Detection and severity classification of rotor imbalance faults in induction machines




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Electrical Engineering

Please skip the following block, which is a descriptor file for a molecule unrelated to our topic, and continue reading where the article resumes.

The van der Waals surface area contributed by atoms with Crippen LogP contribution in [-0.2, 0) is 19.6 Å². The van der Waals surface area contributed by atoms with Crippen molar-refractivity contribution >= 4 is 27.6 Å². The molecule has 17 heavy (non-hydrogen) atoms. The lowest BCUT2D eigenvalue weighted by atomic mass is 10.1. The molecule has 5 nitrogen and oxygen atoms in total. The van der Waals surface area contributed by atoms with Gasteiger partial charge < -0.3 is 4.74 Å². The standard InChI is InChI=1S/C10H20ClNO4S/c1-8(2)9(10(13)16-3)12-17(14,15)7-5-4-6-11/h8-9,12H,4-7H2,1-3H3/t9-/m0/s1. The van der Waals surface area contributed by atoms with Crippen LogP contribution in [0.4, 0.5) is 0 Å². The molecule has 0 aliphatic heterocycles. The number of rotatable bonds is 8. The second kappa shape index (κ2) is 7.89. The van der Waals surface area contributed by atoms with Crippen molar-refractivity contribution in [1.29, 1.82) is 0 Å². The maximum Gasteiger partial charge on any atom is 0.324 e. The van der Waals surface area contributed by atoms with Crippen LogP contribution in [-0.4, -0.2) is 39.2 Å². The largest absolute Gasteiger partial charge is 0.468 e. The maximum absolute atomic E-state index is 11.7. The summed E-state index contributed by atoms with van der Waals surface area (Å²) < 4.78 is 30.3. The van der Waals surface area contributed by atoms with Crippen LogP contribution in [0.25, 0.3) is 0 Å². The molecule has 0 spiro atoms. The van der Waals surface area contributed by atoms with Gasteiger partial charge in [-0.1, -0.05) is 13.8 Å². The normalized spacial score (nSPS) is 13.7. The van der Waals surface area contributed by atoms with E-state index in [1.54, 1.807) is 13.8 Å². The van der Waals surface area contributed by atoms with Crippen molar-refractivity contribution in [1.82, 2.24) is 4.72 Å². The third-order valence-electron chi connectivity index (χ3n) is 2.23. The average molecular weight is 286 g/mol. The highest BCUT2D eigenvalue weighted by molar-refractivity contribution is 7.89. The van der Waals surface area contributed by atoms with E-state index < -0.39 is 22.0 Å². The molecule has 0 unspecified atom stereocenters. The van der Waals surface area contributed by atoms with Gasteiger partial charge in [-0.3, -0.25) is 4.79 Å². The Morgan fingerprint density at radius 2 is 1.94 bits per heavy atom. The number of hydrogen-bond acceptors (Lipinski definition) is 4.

As world economy continues to globalize, increased competition has lead to a reduction in profit margins. To remain competitive in such an economy, an industry needs to reduce the downtime of critical components even for maintenance purposes. However, this should not jeopardize the genuine maintenance needs of the equipments. In other words, an optimized maintenance strategy is needed, in which maintenance is performed only when a need for it arises; unlike the currently popular periodic maintenance. Condition based Maintenance (CBM) is one such strategy. Induction machines are work horse of an industry. Their criticality to industry may be gauged by the fact that they account for more than 60% percent of the energy consumed in USA's manufacturing sector. Hence, CBM for induction machines makes perfect economic sense. It is for this reason that literature is abounds with techniques for detecting various fault conditions at an incipient stage in induction machines. Rotor imbalance is one such fault condition. Several papers have identified the signatures to look for in stator current of induction machines for detecting rotor imbalance. However, an accurate explanation for appearance of these signatures is lacking. Moreover, only one phase of stator current has been used for detecting and classifying the severity of rotor imbalance. Since current sensors are available in all the three phases for protection and control purposes, combining fault information from all of them may yield more accurate results. This thesis, therefore, attempts to address the above deficiencies in existing rotor imbalance fault diagnostics techniques.